Practitioners of the centuries-old Japanese art of origami make masterpieces out of ordinary sheets of paper. Precise folds and creases form patterns and bestow structure, and before you know it, you’ve got an origami crane. Or a stag beetle. Or, say, a dragon stretching its wings.
Who likes precision and patterns more than scientists? For the last few decades, a range of researchers in math, physics, biology, and engineering have bent the ancient art towards science, with special software generating patterns that are used to fold things other than paper, like proteins, automobile air bags, solar panels. Origami techniques are used to fold and compress structures for strength or flexibility, or to have large items folded for easy storage in small spaces.
It’s that overlap of art and science — or rather, using the math in origami principles to enhance science — that fascinates David Zeb Rocklin, an assistant professor in the School of Physics. “Just in terms of my own emotional reaction, I find it incredibly exciting,” Rocklin says. “I’m a soft matter physics guy, so I study how the geometric structure of a system controls how it changes shape when you push on it. On the one hand it’s something you can hold in your hand and feel it and see it moving in real space, but on the other hand, it embodies and obeys these really austere algebraic structures.”
Rocklin says a research paper he co-authored with graduate student James McInerney“gives us access to a lot of mathematical technology” by looking at origami sheets in a new way. The study, titled “Hidden symmetries generate rigid folding mechanisms in periodic origami,” was published this month in the journal PNAS (Proceedings of the National Academy of Sciences of the United States of America).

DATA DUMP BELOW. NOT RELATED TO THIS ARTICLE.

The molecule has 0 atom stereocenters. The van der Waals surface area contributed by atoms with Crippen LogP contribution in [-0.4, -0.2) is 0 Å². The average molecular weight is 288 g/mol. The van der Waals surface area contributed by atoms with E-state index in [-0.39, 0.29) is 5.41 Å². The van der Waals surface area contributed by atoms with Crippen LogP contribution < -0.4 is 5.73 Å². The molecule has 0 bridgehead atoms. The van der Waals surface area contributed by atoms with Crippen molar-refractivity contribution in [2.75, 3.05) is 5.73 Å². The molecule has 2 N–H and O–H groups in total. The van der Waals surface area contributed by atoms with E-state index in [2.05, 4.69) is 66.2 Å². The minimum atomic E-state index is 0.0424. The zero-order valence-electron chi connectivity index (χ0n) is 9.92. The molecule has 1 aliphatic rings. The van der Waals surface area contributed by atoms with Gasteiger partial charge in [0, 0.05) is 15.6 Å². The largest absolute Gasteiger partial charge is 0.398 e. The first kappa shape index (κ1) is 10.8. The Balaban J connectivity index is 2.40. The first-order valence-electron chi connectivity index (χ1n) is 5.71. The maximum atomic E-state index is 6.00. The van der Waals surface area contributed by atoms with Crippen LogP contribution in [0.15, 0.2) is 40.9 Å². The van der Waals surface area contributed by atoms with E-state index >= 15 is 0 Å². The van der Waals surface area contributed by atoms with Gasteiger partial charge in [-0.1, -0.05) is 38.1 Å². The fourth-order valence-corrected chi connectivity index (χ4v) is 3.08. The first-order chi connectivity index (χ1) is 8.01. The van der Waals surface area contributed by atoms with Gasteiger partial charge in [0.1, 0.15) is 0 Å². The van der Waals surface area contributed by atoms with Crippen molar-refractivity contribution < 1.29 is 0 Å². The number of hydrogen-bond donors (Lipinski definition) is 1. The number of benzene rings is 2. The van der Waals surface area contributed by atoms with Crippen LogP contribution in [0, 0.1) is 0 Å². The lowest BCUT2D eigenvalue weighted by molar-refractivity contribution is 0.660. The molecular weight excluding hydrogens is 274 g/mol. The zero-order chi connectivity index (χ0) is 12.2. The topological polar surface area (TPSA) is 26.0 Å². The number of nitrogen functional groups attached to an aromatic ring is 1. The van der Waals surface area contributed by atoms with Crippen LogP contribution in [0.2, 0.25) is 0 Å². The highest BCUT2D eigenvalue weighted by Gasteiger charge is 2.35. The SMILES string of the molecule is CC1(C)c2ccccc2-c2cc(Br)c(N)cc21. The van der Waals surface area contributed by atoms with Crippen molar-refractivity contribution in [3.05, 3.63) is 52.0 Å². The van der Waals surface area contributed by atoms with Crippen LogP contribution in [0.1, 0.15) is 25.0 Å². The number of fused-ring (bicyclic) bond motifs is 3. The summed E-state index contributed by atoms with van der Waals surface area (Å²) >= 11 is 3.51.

Rocklin and his co-authors hope this adds even more practical applications to origami for science. Origami can be used to build structures “so strong for its weight, so compactable for folding very tightly, and they expand very reliably. It’s something that makes origami incredibly useful, and an economic driver in some ways, and it’s also just so real and tangible. And it evokes very abstract, challenging concepts in algebra and geometry and topology.”
The research explains why certain origami sheets have certain ways of folding, leveraging mathematical technology from theoretical physics. In particular, the study focuses on asymmetrical patterns in origami sheets, not traditional symmetrical patterns. These are applied to metamaterials — structures whose properties are derived from how they are structured or built, rather than what the material is made of. These are then used to build things that can be easily changed and shaped based on what they’ll be used for. The Miura fold, or Miura-ori, which was invented by astrophysicist Koryo Murai and used to help fold solar panels for trips into space and reliably unfold them — is a good example of a metamaterials origami concept used for other applications.
As stated in the study’s abstract: “The traditional approach to designing origami metamaterials uses particular, highly symmetric crease patterns to generate folding motions for reconfigurability. We instead consider origami sheets with periodic but otherwise generic, asymmetric triangular faces and show they exhibit nonlinear folding motions which transform sheets through two-dimensional families of cylindrical configurations, with the addition of quadrilateral faces restricting sheets to one-dimensional subsets of configurations.”
“This is a new way of generating types of flexibility that we haven’t seen before,” Rocklin says, “based on a robust, practical mechanical criticality rather than an elegant symmetry.”
The dominant paradigm for origami is quadrilateral faces; Miura-ori makes use of quadrilaterals, he explains. “If I just draw random quadrilaterals on a sheet, it won’t fold at all. There’s no way to fold all those faces without bending a bunch of them. So people get around that by using special symmetries,” he says. “In our system the faces are all triangles, and it turns out that gets us to the mechanical critical point. You can show there are barely enough degrees of freedom to satisfy all constraints.”
Rocklin says he and McInerney show that generically, there’s a two-dimensional class of cylindrical configurations of the sheet, and how this relates to other properties such as the boundary mode.
“If someone comes to me and says, ‘here’s the set of folding patterns that I want, what crease patterns should I put in?’ We’ve answered part of this,” he says. “It’s still a difficult problem. We solved the forward problem. The inverse problem is harder; here’s the folding motions, how do I find the crease patterns?”
That, Rocklin says, would probably require another research project – and perhaps a lot more creasing and folding.